Whilst I was struggling financially to keep us all, he would spend what little money he had on luxuries for himself and his mum. One day he hired a top of the range Mercedes car to take her out to lunch. This was all about trying to prove how successful he was. Narcissists frequently require admiration and constantly need to prove themselves.
Any criticism of his lack of contribution to the family bills was met with abuse. On very rare occasions when he acknowledged some unreasonable behaviour, he blamed his parents. They hadn’t shown him enough love, they favoured his sister, they split up and so on. Narcissists often blame others for any negative traits.
His behaviour became more and more unreasonable in his sense of entitlement. I was not allowed to go out without his permission, I was treated like a slave.
He began speaking in a self righteous and intellectual way using terminology more in-keeping with a psychiatric journal. Suddenly he was using therapist speak to describe my ‘mental problems’ that had broken up the family. Suddenly I was being portrayed as the abusive one. Even if I said nothing I was ‘passive aggressive’. If I shunned his sexual advances or suggestions, I was a hostile feminist. If I wasn’t all over him when he came to see the children, I was setting them up for relationship problems when they were older. And if I disagreed with his comments he would say I didn’t have the intelligence to understand what he was saying. He took on one of the key narcissistic attributes believing he was special and can only be understood by and associate with other high status people. He became obsessed with online discussion forums where he could communicate with ‘intellectual’ people.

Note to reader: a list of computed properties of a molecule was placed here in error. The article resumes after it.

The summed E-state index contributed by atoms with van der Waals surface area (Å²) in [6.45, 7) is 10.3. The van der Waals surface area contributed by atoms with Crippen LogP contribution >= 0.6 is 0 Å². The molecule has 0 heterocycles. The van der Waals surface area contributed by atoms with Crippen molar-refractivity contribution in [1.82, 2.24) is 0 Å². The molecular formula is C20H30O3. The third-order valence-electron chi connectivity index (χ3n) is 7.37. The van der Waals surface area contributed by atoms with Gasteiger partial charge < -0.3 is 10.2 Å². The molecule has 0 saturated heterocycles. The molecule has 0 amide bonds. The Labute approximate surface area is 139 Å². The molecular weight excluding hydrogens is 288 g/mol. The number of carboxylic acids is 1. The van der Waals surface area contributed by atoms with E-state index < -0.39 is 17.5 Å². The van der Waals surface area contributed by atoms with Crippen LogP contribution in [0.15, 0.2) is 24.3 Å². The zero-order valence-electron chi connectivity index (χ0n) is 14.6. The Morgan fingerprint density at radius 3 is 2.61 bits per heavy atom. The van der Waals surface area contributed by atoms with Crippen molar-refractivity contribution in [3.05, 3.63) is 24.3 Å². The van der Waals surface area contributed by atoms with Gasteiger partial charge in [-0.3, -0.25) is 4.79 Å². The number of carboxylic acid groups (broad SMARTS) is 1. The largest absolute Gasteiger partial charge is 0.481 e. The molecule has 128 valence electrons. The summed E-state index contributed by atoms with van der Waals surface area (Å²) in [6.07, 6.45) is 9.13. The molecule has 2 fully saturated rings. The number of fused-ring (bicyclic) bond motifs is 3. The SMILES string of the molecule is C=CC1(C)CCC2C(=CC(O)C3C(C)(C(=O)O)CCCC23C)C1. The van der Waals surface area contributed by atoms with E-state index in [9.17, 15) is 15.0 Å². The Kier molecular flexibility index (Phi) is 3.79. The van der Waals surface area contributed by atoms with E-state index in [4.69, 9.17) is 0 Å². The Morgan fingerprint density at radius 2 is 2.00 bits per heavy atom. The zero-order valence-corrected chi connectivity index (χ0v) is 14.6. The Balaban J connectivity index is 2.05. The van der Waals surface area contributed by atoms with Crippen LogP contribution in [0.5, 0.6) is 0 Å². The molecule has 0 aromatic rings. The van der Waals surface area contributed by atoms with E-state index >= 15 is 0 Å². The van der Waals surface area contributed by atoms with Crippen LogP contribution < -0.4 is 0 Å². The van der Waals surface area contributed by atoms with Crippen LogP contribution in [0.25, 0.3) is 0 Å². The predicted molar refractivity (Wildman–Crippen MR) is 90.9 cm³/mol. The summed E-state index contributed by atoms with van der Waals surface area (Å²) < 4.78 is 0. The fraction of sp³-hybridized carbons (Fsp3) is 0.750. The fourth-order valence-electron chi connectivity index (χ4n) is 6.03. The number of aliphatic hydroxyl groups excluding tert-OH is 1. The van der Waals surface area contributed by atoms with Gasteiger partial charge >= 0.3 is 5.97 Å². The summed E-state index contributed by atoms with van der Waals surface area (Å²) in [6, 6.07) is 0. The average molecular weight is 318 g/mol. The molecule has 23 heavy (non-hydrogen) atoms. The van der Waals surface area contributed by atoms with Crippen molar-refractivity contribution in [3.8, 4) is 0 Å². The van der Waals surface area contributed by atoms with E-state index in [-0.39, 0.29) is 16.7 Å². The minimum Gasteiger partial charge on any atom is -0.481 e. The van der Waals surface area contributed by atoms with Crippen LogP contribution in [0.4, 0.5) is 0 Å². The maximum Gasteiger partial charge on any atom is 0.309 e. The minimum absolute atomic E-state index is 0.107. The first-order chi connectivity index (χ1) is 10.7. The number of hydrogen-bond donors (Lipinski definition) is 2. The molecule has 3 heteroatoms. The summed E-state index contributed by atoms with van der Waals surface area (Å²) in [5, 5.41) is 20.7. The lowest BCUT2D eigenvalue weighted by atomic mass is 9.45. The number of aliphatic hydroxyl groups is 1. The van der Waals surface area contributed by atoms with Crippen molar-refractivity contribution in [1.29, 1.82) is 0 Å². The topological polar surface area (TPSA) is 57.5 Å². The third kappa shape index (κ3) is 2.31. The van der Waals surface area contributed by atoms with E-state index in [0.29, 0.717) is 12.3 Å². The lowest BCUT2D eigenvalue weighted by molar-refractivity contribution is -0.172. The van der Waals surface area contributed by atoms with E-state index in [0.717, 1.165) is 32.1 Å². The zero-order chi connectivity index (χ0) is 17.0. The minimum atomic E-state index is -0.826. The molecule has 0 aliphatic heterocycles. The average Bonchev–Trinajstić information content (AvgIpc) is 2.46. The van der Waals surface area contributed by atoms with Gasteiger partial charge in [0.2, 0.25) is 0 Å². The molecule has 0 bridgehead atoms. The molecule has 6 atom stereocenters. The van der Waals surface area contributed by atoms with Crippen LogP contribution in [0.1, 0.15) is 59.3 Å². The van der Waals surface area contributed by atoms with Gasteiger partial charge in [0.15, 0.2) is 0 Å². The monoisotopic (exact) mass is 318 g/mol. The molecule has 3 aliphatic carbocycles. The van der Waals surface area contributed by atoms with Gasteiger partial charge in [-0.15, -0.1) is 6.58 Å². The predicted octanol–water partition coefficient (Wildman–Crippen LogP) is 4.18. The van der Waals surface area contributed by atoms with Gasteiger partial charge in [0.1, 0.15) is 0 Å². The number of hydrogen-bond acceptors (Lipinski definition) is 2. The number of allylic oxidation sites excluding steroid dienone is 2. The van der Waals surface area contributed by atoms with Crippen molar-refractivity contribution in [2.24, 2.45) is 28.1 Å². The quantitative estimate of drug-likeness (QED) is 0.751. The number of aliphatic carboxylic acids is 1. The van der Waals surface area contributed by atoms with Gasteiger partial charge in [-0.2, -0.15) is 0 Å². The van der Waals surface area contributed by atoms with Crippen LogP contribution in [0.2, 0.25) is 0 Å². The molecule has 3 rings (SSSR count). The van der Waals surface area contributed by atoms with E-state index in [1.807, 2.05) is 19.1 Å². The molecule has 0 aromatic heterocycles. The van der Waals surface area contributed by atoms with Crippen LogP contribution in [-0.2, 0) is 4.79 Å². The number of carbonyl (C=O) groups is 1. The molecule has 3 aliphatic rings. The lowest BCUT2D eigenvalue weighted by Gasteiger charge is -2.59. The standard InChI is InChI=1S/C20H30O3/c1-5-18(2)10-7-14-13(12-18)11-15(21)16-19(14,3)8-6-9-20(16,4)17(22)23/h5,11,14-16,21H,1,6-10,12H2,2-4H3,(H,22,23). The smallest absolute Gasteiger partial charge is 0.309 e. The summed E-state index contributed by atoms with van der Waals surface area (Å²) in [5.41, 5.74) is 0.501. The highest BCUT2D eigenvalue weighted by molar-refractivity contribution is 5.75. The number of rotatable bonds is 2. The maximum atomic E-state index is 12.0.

The final straw with him was the lies. He convinced his family that I was the one who had been abusive to him. He told everyone that I had taken all his money. I just could not believe that someone who I had once loved and spent 15 years with could lie so outrageously. Lying is one of the most important traits of the narcissist. Also despite his outrageous behaviour, he could not understand why I did not want him back.
This is why I wasted 15 years with him. I realise now that in all that time I was never close to him because he was never an honest person and he never understood the hurt he had caused to me or our family and I don’t think he ever will.
‘….they may believe that they are liked and respected despite a history of callous and exploitative personal interactions’
From – DSM-IV 4th Edition 1994
Not all Narcissists are abusive and not all abusive people are narcissists. Generally narcissists are people who did not get enough care and suitable bonding when young, so they didn’t feel loved or accepted. They have then convinced themselves of their own worth and become preoccupied with the importance of their own feelings. Therefore counselling is often ineffective due to them becoming more obsessed with their own feelings and their natural leaning to lying about the real situation.